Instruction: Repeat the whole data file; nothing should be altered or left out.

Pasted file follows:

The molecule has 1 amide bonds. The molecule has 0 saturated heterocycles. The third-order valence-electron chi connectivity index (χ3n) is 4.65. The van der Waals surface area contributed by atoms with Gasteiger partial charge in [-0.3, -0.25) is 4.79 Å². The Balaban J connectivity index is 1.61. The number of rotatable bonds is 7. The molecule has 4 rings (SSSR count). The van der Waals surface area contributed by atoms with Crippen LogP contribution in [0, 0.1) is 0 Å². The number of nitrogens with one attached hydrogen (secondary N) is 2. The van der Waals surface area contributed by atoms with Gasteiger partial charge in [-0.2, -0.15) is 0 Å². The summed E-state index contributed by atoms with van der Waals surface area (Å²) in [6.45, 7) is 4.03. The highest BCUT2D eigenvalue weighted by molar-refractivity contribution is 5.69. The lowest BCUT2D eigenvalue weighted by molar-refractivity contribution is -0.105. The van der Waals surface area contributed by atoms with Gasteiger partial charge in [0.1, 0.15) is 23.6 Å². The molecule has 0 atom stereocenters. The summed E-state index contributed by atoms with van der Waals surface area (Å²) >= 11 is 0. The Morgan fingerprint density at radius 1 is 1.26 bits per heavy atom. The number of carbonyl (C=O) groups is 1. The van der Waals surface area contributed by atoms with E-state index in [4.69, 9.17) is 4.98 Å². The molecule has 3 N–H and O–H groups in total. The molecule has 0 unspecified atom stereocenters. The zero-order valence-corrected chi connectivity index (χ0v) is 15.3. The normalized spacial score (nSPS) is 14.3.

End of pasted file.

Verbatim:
The molecule has 1 amide bonds. The molecule has 0 saturated heterocycles. The third-order valence-electron chi connectivity index (χ3n) is 4.65. The van der Waals surface area contributed by atoms with Gasteiger partial charge in [-0.3, -0.25) is 4.79 Å². The Balaban J connectivity index is 1.61. The number of rotatable bonds is 7. The molecule has 4 rings (SSSR count). The van der Waals surface area contributed by atoms with Crippen LogP contribution in [0, 0.1) is 0 Å². The number of nitrogens with one attached hydrogen (secondary N) is 2. The van der Waals surface area contributed by atoms with Gasteiger partial charge in [-0.2, -0.15) is 0 Å². The summed E-state index contributed by atoms with van der Waals surface area (Å²) in [6.45, 7) is 4.03. The highest BCUT2D eigenvalue weighted by molar-refractivity contribution is 5.69. The lowest BCUT2D eigenvalue weighted by molar-refractivity contribution is -0.105. The van der Waals surface area contributed by atoms with Gasteiger partial charge in [0.1, 0.15) is 23.6 Å². The molecule has 0 atom stereocenters. The summed E-state index contributed by atoms with van der Waals surface area (Å²) >= 11 is 0. The Morgan fingerprint density at radius 1 is 1.26 bits per heavy atom. The number of carbonyl (C=O) groups is 1. The van der Waals surface area contributed by atoms with E-state index in [4.69, 9.17) is 4.98 Å². The molecule has 3 N–H and O–H groups in total. The molecule has 0 unspecified atom stereocenters. The zero-order valence-corrected chi connectivity index (χ0v) is 15.3. The normalized spacial score (nSPS) is 14.3.